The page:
Adventure anyone? Clark County’s Columbia Springs awaits to answer this call. The nonprofit located at 12208 SE Evergreen Highway in Vancouver is nestled on 100-acres of urban green space next to the historic Vancouver Trout Hatchery. The natural area’s family-friendly campus is ripe with interesting things to see and do.
“This is a hidden gem of Clark County,” says Kylie Sahota, engagement specialist at Columbia Springs. “And we are trying to get rid of that hidden for people. This place is beautiful, and we want to share this place with everyone.”
Outdoor goers of all ages can fall in love with feeding fish at a working hatchery, walking trails, eating a picnic, or taking advantage of learning activities offered through the organization’s on-site education programs. Historical displays, wildlife viewing areas, nature play areas, and more are on tap to sample. If you are lucky, you might even meet Hank, the resident Great Blue Heron.
“I feel like there is something special about falling in love with nature,” shares Sahota who is also a fisheries biologist. “And by bringing everyone together to take care of this ecosystem everything around that will spider out.”
Columbia Springs has a reputation for bringing people together to become stewards of the land through excellent programs, events and volunteering opportunities. And you don’t have to be an environmental scientist to enjoy what is offered. Just come out, walk around, and start exploring the magic.
You can download a free self-guided tour app called “Behind the Scenes at Columbia Springs” for your phone. You can also access the app through Geocaching Adventure Labs.
“It’s a little bit of a mystery,” says Sahota smiling. “There are six spots, and it’s like a scavenger hunt,” she adds. “It’s kind of a secret until you get here so come and see for yourself.”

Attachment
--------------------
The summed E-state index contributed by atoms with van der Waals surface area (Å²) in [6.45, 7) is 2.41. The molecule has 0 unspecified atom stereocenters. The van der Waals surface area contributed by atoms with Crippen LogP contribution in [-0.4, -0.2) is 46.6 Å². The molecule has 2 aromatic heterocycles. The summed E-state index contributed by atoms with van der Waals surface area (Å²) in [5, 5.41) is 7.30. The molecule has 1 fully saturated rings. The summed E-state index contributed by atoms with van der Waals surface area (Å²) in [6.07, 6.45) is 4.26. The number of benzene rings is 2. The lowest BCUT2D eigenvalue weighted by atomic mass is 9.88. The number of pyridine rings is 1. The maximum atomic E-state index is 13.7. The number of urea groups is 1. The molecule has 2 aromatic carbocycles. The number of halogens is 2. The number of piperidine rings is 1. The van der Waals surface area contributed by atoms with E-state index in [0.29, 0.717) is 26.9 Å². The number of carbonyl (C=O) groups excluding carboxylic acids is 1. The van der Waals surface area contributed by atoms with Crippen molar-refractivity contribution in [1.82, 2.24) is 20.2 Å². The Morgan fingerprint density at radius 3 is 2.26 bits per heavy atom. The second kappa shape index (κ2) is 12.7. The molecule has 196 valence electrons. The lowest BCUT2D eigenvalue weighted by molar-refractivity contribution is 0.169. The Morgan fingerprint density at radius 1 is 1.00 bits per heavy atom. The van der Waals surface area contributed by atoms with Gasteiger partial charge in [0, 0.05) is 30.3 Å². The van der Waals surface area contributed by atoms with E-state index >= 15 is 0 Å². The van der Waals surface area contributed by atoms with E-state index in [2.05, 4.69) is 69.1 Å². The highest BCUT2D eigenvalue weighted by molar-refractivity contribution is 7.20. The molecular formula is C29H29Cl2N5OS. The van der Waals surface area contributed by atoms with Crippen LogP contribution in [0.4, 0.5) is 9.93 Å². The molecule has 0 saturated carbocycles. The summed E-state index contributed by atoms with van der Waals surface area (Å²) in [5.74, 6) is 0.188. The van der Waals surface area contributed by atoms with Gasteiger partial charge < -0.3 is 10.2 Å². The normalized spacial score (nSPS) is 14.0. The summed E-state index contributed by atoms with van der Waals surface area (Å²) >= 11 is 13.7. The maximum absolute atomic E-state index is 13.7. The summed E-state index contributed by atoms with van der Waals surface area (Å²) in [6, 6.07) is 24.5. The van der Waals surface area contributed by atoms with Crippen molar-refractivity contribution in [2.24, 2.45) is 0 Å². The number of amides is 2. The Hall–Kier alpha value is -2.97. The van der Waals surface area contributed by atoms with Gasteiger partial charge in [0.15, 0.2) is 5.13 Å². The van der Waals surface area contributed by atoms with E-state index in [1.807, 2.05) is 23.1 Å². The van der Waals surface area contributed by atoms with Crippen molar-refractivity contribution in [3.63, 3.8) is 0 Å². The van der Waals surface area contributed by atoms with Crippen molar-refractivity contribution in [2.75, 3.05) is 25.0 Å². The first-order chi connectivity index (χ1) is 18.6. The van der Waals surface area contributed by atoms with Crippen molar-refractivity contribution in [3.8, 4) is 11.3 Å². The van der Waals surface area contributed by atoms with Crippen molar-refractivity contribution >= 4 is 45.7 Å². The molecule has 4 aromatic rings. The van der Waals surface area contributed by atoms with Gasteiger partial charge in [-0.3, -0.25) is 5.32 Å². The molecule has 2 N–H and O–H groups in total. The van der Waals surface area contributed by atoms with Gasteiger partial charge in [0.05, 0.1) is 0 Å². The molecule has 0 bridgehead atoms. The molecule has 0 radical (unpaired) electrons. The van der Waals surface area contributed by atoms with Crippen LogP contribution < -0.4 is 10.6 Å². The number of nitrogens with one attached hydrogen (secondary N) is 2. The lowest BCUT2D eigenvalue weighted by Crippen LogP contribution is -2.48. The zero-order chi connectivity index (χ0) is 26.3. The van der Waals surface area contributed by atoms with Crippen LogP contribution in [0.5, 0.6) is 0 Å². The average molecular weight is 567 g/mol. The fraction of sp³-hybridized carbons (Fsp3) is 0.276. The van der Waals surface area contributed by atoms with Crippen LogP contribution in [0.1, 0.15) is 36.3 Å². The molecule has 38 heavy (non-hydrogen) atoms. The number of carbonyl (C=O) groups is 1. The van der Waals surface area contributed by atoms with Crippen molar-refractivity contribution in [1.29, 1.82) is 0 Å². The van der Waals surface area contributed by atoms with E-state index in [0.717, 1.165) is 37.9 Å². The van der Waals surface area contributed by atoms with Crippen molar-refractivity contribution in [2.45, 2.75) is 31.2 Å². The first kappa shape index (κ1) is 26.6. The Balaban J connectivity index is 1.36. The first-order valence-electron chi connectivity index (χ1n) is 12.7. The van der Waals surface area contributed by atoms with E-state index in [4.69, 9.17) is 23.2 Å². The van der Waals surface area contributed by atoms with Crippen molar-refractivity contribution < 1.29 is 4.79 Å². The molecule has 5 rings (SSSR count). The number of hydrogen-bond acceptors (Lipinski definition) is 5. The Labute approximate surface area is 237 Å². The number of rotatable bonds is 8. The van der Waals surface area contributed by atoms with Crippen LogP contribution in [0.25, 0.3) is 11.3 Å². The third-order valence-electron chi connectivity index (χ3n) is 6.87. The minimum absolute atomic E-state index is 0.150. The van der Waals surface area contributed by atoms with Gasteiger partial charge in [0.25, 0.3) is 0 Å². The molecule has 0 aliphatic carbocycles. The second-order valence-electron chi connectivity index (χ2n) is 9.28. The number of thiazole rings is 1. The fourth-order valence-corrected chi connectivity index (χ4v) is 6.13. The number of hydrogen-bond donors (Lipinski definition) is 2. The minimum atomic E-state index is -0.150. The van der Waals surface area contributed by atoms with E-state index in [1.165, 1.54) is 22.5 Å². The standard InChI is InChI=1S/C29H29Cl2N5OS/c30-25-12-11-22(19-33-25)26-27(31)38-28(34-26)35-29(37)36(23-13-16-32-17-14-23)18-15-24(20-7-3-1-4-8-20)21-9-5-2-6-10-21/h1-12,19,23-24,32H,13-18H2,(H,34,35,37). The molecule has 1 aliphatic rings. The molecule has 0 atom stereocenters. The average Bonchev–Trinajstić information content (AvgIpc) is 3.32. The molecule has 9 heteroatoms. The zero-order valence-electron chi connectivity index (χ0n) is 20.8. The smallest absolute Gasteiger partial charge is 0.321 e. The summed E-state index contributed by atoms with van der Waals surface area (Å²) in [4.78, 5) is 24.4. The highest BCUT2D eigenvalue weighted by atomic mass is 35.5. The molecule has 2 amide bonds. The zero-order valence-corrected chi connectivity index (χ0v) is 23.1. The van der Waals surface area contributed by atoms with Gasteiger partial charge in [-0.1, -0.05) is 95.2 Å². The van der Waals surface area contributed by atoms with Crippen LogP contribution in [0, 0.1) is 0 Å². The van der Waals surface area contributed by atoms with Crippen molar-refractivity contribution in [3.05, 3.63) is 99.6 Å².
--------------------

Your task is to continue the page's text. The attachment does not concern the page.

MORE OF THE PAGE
Among featured education programs, Salmon in the Classrooms, funded by Clark Public Utilities, reaches more than 50 Clark County teachers to engage students kindergarten through fifth grade in raising Coho Salmon. Kids watch the salmon grow up inside tanks in the classrooms while learning about how they live, their life cycles, and reasons why they are endangered. The hatchery is a crucial part of Columbia Springs education programs, as it provides the fish for most of Clark County’s recreational fishing. In 2020 amid the pandemic, onsite education teams created virtual content for this program to connect with students in their homes. Re-imagined volunteering, expanded virtual offerings, and distance learning are among other 2020 accomplishments.
“They really get to know these fish,” explains Sahota. “At the end, when the fish are ready to be released, they are put into cups. The kids look at the fish, name them, and then tell them what they will do to protect them before letting them go.”
Field trips and summer Nature Day Camps are other ways youth can receive fun, on-site environmental education. Kids can role play and learn what it means to be a stream engineer by looking at soil decomposition, or a soil scientist learning why all the creepy crawlies—or anything without a spine, like snails and slugs—are important, explains Sahota.
Currently, various workshops focused on sustainable living, ecology, and other environmental topics are also great options to explore and learn in the wake of the pandemic. This includes annual events like the Beaver Festival and an annual dinner with auction. “When you bid, the funds help to run our programs,” explains Sahota. “And you also learn more about the story of Columbia Springs.”
Programs, events, and site restoration work at Columbia Springs are maintained almost entirely by volunteers. And volunteers are always needed. “If you come,” says Sahota, “we will find a place for you.”
Repair Clark County, another of Columbia Springs programs, needs volunteers with skills to repair broken household items. A free service for people and funded by the Department of Ecology, Sahota says this program is about reducing waste, conserving resources, and saving money. “It’s a win-win,” she explains. “You get things fixed for free and less goes into the landfills.”
“I love it,” says longtime volunteer Tom Musser. “As a volunteer, I keep learning new things.”
Musser, who is also chair-elect for the Columbia Springs board of directors, originally discovered the local oasis when he went for a class. Then he decided he wanted to make a positive difference by working outside to help preserve and protect the unique nature experience.
“It’s a great way to contribute to the community,” shares Musser, “and teach people about our environment and its importance.”
Columbia Springs continues to have many exciting projects in the works. To learn more and stay in the know, you can follow the nonprofit’s Facebook, Instagram, visit the Columbia Springs website, or subscribe to the newsletter. Donations are also always welcome to help support Columbia Springs programs.